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Cal OES Teaching Kids to Spread the Word of Preparedness

The California Governor’s Office of Emergency Services Preparedness Ambassadors Program is aimed at reaching parents and communities through the education of elementary school students.

Empty chairs and desks in a classroom.
Educating the public about emergency preparedness is tricky. People are busy enough with their daily lives and often put disaster preparedness on the back burner as something they’ll do later.

They need to be reminded, and who better to do that than their kids? That’s one of the points of the California Governor’s Office of Emergency Services (Cal OES) Preparedness Ambassadors Program, which introduces elementary school students to emergency preparedness in the hopes that they’ll not only learn how to prepare, but also spread the word to others.

The program was developed by Cal OES in partnership with the California Department of Education, CalRecycle and the Sacramento County Office of Education.

The idea is to put on an event at a school and engage the students with some fun tools to learn preparedness with the hopes that it makes an indelible impression.

Cal OES most recently took its roadshow to Two Rivers Elementary School in Sacramento, where the 700 students engaged in activities such as doing crossword puzzles and word searches with disaster-related terms, and learning how to build an emergency go bag and what kinds of information to share with their friends, family and neighbors.

“It was a fantastic event,” Cal OES Emergency Services Coordinator Vanessa Vazquez said in a statement. “I believe that teaching 911 preparedness gives students the tools to know how to respond in any emergency. One of the highlights was witnessing the students engage with each other and share their insights on natural disasters.”

Two Rivers Elementary was one of 50 schools in 26 districts that have hosted the program.

The Cal OES Planning, Preparedness, and Prevention team works with its partner institutions to develop the curriculum. The team oversees the state’s emergency plans using a whole community approach through education and outreach with local, state and federal governments, tribes, businesses and members of the public.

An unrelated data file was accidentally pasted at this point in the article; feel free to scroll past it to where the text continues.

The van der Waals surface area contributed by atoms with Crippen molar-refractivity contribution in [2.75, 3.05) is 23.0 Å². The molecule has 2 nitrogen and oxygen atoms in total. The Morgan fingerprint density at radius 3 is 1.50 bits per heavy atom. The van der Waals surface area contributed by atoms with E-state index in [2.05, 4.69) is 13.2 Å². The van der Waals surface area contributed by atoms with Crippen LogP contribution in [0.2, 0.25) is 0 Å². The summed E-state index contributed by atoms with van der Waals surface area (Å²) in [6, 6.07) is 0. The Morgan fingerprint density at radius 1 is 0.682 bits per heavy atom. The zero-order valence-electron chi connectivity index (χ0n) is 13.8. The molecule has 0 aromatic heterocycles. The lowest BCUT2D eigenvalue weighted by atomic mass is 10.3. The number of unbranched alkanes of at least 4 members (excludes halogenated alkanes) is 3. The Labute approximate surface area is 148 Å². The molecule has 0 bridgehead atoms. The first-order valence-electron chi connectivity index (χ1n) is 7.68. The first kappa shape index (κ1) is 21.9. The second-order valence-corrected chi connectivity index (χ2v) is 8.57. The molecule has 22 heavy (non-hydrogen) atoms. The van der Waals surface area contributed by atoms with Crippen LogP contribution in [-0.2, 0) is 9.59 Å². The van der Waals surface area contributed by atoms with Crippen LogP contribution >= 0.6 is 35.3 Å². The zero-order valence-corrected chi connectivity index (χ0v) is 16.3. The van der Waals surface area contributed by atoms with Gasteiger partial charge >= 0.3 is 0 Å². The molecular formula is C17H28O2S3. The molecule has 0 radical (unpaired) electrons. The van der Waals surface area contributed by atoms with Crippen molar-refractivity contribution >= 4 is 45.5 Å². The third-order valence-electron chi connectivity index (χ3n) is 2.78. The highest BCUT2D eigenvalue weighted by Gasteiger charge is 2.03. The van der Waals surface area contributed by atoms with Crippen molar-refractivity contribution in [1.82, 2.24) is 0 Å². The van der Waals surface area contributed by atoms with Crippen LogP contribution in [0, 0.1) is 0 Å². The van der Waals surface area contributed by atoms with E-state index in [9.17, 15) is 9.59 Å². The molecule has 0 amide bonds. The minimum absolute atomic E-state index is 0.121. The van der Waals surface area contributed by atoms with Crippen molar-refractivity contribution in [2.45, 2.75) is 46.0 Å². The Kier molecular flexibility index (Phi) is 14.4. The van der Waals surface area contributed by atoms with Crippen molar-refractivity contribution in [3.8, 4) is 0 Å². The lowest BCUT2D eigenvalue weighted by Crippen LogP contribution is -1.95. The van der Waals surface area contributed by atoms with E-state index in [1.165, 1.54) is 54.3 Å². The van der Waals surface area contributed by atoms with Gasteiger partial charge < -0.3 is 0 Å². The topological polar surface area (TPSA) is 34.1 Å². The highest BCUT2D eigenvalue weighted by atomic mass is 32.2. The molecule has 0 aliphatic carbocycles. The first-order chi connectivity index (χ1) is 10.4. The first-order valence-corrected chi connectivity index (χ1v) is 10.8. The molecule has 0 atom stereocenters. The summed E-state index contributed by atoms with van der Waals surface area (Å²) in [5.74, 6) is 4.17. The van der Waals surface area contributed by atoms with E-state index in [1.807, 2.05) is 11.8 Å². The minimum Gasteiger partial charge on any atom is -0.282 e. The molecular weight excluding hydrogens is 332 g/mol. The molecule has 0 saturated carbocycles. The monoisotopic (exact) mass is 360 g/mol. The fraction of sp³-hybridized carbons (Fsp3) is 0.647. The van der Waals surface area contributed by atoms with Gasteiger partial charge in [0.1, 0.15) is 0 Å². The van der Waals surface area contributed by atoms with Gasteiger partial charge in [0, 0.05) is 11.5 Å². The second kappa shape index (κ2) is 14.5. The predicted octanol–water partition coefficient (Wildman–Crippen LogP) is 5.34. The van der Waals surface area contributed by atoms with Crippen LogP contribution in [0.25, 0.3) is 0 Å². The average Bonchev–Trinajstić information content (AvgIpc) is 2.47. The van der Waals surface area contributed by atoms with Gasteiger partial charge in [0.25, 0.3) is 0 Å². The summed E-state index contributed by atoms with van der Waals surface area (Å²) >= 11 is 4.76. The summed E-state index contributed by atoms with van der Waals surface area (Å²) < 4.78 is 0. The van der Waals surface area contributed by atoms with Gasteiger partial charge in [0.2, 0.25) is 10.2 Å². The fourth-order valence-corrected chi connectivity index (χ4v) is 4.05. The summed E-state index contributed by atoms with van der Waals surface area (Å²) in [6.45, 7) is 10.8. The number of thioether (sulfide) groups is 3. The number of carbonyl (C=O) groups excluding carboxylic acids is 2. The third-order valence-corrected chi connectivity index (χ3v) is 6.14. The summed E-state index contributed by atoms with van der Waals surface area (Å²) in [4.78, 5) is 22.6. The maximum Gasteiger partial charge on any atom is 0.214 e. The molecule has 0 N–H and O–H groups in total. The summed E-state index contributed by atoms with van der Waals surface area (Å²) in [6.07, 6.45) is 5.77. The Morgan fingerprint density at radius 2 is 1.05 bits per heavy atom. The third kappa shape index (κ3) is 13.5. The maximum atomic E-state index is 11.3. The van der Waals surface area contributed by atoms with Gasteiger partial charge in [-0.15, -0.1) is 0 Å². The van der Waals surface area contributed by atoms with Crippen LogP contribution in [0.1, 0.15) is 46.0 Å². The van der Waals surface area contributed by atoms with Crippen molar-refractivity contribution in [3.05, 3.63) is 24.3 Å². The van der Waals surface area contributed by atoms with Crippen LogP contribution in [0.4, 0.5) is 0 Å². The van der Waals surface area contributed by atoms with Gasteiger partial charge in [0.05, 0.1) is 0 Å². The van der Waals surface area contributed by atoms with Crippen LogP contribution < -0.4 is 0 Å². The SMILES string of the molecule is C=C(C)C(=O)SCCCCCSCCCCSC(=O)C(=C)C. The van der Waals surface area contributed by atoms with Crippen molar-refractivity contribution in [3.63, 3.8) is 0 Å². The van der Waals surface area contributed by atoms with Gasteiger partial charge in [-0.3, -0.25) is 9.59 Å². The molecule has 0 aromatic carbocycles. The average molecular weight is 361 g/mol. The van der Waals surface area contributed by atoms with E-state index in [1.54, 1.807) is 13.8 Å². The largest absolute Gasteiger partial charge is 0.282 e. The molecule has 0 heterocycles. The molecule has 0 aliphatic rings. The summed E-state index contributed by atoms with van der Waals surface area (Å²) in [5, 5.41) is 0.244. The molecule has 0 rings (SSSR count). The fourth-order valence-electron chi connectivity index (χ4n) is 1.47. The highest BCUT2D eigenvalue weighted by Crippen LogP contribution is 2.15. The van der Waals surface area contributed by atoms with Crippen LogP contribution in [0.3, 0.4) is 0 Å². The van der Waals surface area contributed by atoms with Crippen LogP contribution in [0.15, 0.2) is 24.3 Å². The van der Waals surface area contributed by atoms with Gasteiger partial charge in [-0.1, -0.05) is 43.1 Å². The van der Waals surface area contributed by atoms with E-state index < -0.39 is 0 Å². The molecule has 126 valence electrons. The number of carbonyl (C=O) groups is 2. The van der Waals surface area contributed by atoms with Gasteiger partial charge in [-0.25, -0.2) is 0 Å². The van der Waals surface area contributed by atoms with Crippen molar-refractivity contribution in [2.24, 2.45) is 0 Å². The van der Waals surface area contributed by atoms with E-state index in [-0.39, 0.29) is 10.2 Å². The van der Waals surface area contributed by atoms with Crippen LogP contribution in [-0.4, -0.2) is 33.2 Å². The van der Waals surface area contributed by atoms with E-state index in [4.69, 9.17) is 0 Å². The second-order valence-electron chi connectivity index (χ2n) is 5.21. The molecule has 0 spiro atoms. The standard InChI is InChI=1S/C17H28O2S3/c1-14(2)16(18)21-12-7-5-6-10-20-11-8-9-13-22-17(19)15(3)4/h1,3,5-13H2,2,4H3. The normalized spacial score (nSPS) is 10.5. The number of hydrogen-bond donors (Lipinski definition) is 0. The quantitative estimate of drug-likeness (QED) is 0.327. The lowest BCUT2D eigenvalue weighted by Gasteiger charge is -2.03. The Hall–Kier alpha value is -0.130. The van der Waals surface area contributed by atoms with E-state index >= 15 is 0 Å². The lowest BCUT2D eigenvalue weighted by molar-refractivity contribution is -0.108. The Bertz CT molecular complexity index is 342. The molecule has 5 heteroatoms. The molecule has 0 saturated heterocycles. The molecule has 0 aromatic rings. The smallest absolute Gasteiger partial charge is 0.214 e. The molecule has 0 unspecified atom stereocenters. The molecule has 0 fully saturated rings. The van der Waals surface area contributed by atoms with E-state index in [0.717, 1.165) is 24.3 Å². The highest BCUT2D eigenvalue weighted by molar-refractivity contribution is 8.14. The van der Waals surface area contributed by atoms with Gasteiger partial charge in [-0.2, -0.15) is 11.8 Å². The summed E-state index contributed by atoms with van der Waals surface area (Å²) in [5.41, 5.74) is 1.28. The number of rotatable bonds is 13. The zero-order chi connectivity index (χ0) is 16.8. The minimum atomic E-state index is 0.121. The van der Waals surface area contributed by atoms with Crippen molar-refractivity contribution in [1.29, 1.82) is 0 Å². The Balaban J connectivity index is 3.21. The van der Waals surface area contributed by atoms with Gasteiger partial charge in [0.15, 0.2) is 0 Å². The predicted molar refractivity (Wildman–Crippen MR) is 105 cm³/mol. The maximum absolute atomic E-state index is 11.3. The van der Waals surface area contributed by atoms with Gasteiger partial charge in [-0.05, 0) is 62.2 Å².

The curriculum includes seven case studies from disasters, such as wildfires, floods, earthquakes, tsunamis, volcanoes, tornadoes and power outages. The lessons are specifically targeted to a particular school and the most likely hazards in that area.

“The goal of the program is to engage students to develop and promote disaster preparedness for their household, school and community,” Davina Mapes, Cal OES public information officer, said in an email. “The students become ‘preparedness ambassadors’ for their community.”

Mapes said educating the kids is also a way to spark an interest in emergency management and inspire them to become the next generation of first responders and emergency management professionals.

The program encourages teachers and school administrators to develop a working relationship with local fire departments and other first responders and invite those agencies to visit the school and provide lessons that mirror the program’s curriculum. “It’s important to engage the whole community and give students the opportunity to hear firsthand from their local responders working in partnership with educators,” Mapes said.

The program offers free classroom resources, including a guide for teachers, a student notebook, a family readiness guide and an activity book that mirrors the curriculum as standalone lessons.

“Preparedness is a shared responsibility,” Mapes wrote. “It calls for the involvement of everyone — not just government entities — to keep Californians safe and resilient when disasters strike and the Preparedness Ambassadors Program is an excellent representation of emergency preparedness.”


Jim McKay is the editor of Emergency Management magazine.